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Coming to terms with death

Sunday, September 10, 2000

By Rob Owen, Post-Gazette TV Editor

If I tune into a program about dying, I expect to cry. I want to cry. I need to cry. "On Our Own Terms: Moyers On Dying" certainly provides those cathartic moments, but it's not six hours of grabbing for Kleenex.

If anything, "On Our Own Terms" (9 tonight on PBS) is repetitive, way too long (four episodes, 90 minutes each) and a tad dull at times. Even so, it's worth tuning in to watch pieces of the program.

 
    TV REVIEW

"On Our Own Terms: Moyers on Dying"

When: 9 p.m. today through Wednesday on WQED/WQEX.

Host: Bill Moyers

 
 

Tomorrow's installment, "A Different Kind of Care," is easily the most relevant to the greatest number of viewers. This broadcast looks at palliative care (a k a. comfort care), which seeks to alleviate pain in the dying process.

Dr. Diane Meier is the viewers' guide into the palliative care program at Mount Sinai Medical Center in New York. Her first impression isn't a good one. In a meeting with other doctors and the family of a dying patient, she bluntly and impatiently blurts out, "The guy is dying and no one is talking about it, even though it is perfectly obvious."

That seems like a brusque bedside manner, but, over the course of the program, it becomes clear Meier cares

a great deal. She's simply frustrated by a system that values treatment over comfort. In her nine years of medical school and internships, Meier said she never heard a single lecture on pain management.

"Suffering left the radar screen from medicine because of our obsession with modern technology and cure," she says.

Each segment of "On Our Own Terms" is at its best when it spends enough time with a dying patient and his family so that his plight, options and decisions are real, thought-provoking and often heartbreaking.

Tonight in "Living with Dying," that central figure is Dr. Bill Bartholome, a Kansas City pediatrician dying from cancer of the esophagus.

"Death transforms our living in ways that we in this culture do not understand," Bartholome says. "We need to think of death as sugar, as something that gives life that pizzazz, that makes it sweet."

He then puts his hands to his face. "I can touch my cheekbones and feel the skeleton that I'm becoming."

By following Bartholome through the last five months of his life, Moyers shows viewers his decline, his fears and the new wife he leaves behind. It's moving, revealing and so brave of Bartholome (and all the dying patients featured), that you can't help but admire his willingness to share such a private experience.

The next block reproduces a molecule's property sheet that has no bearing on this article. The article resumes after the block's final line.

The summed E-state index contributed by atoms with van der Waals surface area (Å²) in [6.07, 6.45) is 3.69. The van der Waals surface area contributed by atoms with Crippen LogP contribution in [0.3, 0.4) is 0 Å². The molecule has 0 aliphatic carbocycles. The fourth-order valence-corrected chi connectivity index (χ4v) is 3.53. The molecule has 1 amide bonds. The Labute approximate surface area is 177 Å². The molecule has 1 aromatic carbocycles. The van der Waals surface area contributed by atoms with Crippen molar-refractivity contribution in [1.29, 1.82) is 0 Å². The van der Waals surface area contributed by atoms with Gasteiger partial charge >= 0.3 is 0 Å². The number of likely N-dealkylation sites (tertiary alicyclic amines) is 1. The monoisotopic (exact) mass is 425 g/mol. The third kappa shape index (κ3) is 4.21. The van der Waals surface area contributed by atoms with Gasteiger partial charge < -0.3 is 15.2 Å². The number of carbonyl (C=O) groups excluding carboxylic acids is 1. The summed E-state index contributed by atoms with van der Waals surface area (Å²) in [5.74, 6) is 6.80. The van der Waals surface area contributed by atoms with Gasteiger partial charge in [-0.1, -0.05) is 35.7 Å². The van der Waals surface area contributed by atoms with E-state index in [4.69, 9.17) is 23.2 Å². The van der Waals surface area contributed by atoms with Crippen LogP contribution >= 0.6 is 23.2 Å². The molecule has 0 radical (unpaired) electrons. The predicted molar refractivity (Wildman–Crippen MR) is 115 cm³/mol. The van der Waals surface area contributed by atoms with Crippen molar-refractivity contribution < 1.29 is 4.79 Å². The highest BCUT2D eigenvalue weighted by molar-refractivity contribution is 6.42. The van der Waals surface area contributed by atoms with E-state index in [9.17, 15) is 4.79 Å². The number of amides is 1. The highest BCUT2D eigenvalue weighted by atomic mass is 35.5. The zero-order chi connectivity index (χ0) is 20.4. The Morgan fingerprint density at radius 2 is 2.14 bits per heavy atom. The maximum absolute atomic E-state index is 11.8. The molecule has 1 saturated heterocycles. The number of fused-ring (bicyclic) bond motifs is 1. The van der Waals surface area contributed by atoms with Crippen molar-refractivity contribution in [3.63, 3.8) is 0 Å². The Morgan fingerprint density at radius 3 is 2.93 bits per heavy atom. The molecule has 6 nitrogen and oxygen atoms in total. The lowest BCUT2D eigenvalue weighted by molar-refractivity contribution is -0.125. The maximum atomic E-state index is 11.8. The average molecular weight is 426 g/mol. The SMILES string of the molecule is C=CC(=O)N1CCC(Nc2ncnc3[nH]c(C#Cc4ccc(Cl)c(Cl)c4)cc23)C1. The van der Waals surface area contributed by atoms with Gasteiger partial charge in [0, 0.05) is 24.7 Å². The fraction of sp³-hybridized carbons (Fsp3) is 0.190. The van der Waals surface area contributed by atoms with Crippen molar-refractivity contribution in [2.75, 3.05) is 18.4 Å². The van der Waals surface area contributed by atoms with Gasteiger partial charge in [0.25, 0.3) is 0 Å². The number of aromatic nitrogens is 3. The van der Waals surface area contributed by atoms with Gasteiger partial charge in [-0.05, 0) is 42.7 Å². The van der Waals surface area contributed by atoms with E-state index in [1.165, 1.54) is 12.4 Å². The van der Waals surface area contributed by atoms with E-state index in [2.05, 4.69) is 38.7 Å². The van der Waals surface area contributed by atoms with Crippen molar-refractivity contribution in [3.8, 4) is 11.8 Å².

But "On Our Own Terms" starts to feel overly long in nights three and four especially. The program and its subject are simply wearing.

Tuesday's episode, "A Death of One's Own," is about controlling the circumstances of one's death, including the hot-button issue of assisted suicide. Wednesday night's show, "A Time to Change," repeats much of the program with Dr. Meier, only this one focuses on palliative care for the poor.

It's in the politics and cultural implications (a detour in tonight's program) of the death process that "On Our Own Terms" gets bogged down. By sprinkling these issues -- including the cost of care for the dying -- over the course of all four programs, scholarly host Bill Moyers sometimes dilutes the public-policy issues and at the same time interrupts the stories of the dying. One program dedicated to issues of paying for care during death, hospice, Medicare and insurance might have gotten the need for a revamped system across more coherently.

For a local tie to the Moyers special, WQED's "On Q" will present two pieces by reporter Michael Bartley on residents coming to terms with death. The segments air Tuesday and Wednesday on "On Q" (7:30 p.m. weeknights).

In addition, WQED will staff a phone bank with local doctors, lawyers and hospital workers each night "On Our Own Terms" airs to answer questions from viewers.

Another program, "With Eyes Wide Open," airs at 10:30 tonight through Wednesday following "On Our Own Terms." This companion series features medical professionals, spiritual leaders, educators and families in conversations about dying and end-of-life choices.

Viewers seem to be clamoring for reality TV. "On Our Own Terms" probably isn't what they had in mind after "Survivor," but it's as real as anything out there.

Clearly these are not the feel-good programs of the year. The next four days on WQED will be a bit of a downer, but that's OK. Whatever its faults, "On Our Own Terms" raises an issue that's all too often avoided. It may not be a comfortable, upbeat issue, but it's one worth thinking about and discussing among family members.


You can reach Rob Owen at rowen@post-gazette.com. Post questions or comments to www.post-gazette.com/tv under TV Forum.



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